Another study by Gary Wells surprised us as well. When Ronald Cotton first came to the police station to try to clear his name, he gave Detective Mike Gauldin an elaborate alibi - lots of details about where he had been and who he had been with on the night of the rape, that turned out to be wrong. It seemed at the time to be damning evidence that he was lying, and probably guilty. But Wells has done a study where he asks college students to come in and report where they were and what they were doing at particular times on days a few weeks in the past. Then Wells sent them off to research their own alibis, and it turned out that 25 percent of his subjects came back and had to change their alibis. He said what really surprised him was that people were so confident of where they had been in the first place. He told us that they could have said, "I don't remember," but they didn't. They thought they knew.
And back to the specific details of the story of Jennifer and Ron - perhaps the most stunning thing to realize in reporting this story is how eerily unlikely it was that Ronald Cotton would end up where he is today - a free man. Of course he was always an innocent man, and yet the chances of him being able to prove that were infinitesimal. It was only through an incredible series of coincidences that any DNA was left from the initial rape kits of Jennifer Thompson and the second woman Bobby Poole raped that night. Had the rape kits been introduced into evidence in either of Ronald Cotton's two trials, they would have been destroyed by the court (their routine procedure).
Since they were not used in court, they stayed with the Burlington Police Department, in their evidence room. But since Cotton's case had completed the appeals process, the police were under no obligation to keep the evidence. In fact, it had come up for destruction many times, but Mike Gauldin, the detective on the case who later became Burlington's police chief, had always signed off to have it kept. He says he's not sure why he saved it, although he knows it wasn't because he had any doubt of Ronald Cotton's guilt - he was certain Cotton was guilty. But had he not signed to keep the evidence, again, there would have been nothing left to test.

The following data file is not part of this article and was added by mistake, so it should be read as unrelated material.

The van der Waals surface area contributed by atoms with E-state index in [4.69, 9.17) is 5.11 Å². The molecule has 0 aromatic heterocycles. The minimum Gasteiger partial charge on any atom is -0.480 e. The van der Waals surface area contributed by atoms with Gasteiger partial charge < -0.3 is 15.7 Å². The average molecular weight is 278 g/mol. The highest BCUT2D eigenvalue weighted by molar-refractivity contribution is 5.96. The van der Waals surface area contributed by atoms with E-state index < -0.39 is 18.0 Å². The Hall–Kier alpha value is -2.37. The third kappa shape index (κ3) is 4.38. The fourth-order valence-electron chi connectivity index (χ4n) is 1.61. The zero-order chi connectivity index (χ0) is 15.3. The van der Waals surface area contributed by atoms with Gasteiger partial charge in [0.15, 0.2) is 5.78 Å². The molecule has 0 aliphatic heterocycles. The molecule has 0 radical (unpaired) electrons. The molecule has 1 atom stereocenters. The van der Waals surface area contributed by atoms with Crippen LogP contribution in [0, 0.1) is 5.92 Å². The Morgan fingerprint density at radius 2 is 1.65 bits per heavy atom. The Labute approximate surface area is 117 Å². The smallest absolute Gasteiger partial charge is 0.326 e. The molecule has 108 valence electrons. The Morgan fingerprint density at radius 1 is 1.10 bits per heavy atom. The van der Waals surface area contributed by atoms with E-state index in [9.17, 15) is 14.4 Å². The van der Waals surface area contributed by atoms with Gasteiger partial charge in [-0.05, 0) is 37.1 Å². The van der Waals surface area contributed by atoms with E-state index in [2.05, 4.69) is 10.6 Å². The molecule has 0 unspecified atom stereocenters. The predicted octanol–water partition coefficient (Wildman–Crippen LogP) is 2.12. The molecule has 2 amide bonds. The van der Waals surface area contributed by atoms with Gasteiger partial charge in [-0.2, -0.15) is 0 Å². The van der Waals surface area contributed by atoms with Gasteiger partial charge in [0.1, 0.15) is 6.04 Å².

Then, even with the rape kits saved, the only viable DNA that was found in either of them was literally a fragment of a single sperm head - an almost unimaginably small fragment that did not match Ronald Cotton, but did match Bobby Poole, the man Cotton had been saying was the rapist all along.
And another bizarre "what if" - Ronald Cotton says he was so angry at Bobby Poole for not only allowing him to serve his time, but also bragging about it, that he was tempted to murder Poole in prison. As we
I can't remember working on a story with this many different facets and twist and turns and compelling sidebars. I wish we could have found a way to include all of them - perhaps someday in the three-hour version! Or, for those who are interested, in the book Jennifer and Ron have just written with writer Erin Torneo, called "Picking Cotton."
Watch parts one and two of Finkelstein's segment:
Written by Shari Finkelstein